7. Drugs Approved for Gestational Trophoblastic Disease

    Cancer.gov

    This page lists cancer drugs approved by the Food and Drug Administration (FDA) for gestational trophoblastic disease. The list includes generic names and brand names. The drug names link to NCI's Cancer Drug Information summaries.

  8. Determination of hyperglycosylated human chorionic gonadotropin produced by malignant gestational trophoblastic neoplasias and male germ cell tumors using a lectin-based immunoassay and surface plasmon resonance

    PubMed Central

    Kelly, Lisa S.; Birken, Steven; Puett, David

    2007-01-01

    The ability to reliably detect aberrant glycosylation of human chorionic gonadotropin (hCG) may have profound implications for the diagnosis and monitoring of malignant gestational trophoblastic neoplasia, germ cell tumors, other malignancies, and pregnancy complications. To become a clinically useful assay, however, this discrimination of glycoforms should be possible on minimally treated biological specimens. Towards this end, we have developed a lectin-based sandwich-type immunoassay to compare the glycosylation patterns of hCG among urine specimens from patients presenting with a normal pregnancy, invasive mole, choriocarcinoma, and male germ cell tumors using carbohydrate-free antibody fragments as capture reagents and a panel of eight lectins, five recognizing neutral sugars and three recognizing sialic acid. There was no significant difference in the binding of any of the lectins to hCG in the urine of women over the gestational range of 6 – 38 weeks. Three lectins, however, exhibited differential binding to urinary hCG derived from these normal pregnant controls and that from patients with malignant forms of gestational trophoblastic disease and male germ cell tumors. Galanthus nivalis agglutinin and Maackia amurensis lectin, which bind terminal mannose and α(2–3)sialic acid, respectively, preferentially bound pregnancy-derived hCG, whereas the lectin, wheat germ agglutinin, which binds sialic acid and β(1–4)N-acetylglucosamine, exhibited decreased binding to pregnancy-derived hCG compared to that from patients with male germ cell tumors and malignant gestational trophoblastic neoplasia. The differential binding observed with these three promising lectins is most encouraging and warrants further examination. The experimental paradigm also holds promise for the development of comparable assays for other glycosylated tumor markers. PMID:17081681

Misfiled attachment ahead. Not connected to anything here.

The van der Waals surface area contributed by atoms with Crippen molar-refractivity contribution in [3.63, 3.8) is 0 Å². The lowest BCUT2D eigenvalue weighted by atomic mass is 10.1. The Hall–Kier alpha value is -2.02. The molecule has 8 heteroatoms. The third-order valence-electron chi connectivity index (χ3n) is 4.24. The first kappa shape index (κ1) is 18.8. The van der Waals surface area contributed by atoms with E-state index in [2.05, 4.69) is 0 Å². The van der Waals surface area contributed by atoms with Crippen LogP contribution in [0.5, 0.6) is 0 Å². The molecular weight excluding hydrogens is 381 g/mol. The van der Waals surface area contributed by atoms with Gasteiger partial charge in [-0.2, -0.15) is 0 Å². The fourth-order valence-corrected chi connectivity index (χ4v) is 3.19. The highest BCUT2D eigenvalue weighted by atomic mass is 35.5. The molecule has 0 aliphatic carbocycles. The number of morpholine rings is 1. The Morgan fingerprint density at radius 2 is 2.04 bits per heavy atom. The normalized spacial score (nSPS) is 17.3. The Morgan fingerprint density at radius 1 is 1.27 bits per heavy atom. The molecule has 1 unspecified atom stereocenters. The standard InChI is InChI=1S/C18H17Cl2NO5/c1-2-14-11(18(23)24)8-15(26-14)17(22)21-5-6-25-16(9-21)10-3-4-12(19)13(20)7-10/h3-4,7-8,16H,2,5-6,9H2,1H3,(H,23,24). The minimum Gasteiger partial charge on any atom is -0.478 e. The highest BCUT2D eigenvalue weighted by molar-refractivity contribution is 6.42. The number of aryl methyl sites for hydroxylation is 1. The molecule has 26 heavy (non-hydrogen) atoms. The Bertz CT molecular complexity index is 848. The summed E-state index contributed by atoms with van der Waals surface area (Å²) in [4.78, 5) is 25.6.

9. Pulmonary disease in gestational trophoblastic neoplasms.

    PubMed Central

    McNair, O. M.; Polk, O. D.

    1992-01-01

    Gestational trophoblastic neoplasms can present as pulmonary nodules without significant disease of the reproductive organs. This article describes a case of metastatic gestational trophoblastic disease to the lungs. This entity must be considered in the differential diagnosis in any female of reproductive age who presents with multiple pulmonary nodules. Thoracotomy has a limited role in the initial evaluation of patients with this disease. However, it may be needed in patients who have evidence of persistent pulmonary disease, despite appropriate therapy. Images Figure 1 Figure 2 Figure 3 PMID:1324326

  10. Gestational Trophoblastic Disorders: An Update in 2015

    PubMed Central

    Stevens, F. T.; Katzorke, N.; Tempfer, C.; Kreimer, U.; Bizjak, G. I.; Fleisch, M. C.; Fehm, T. N.

    2015-01-01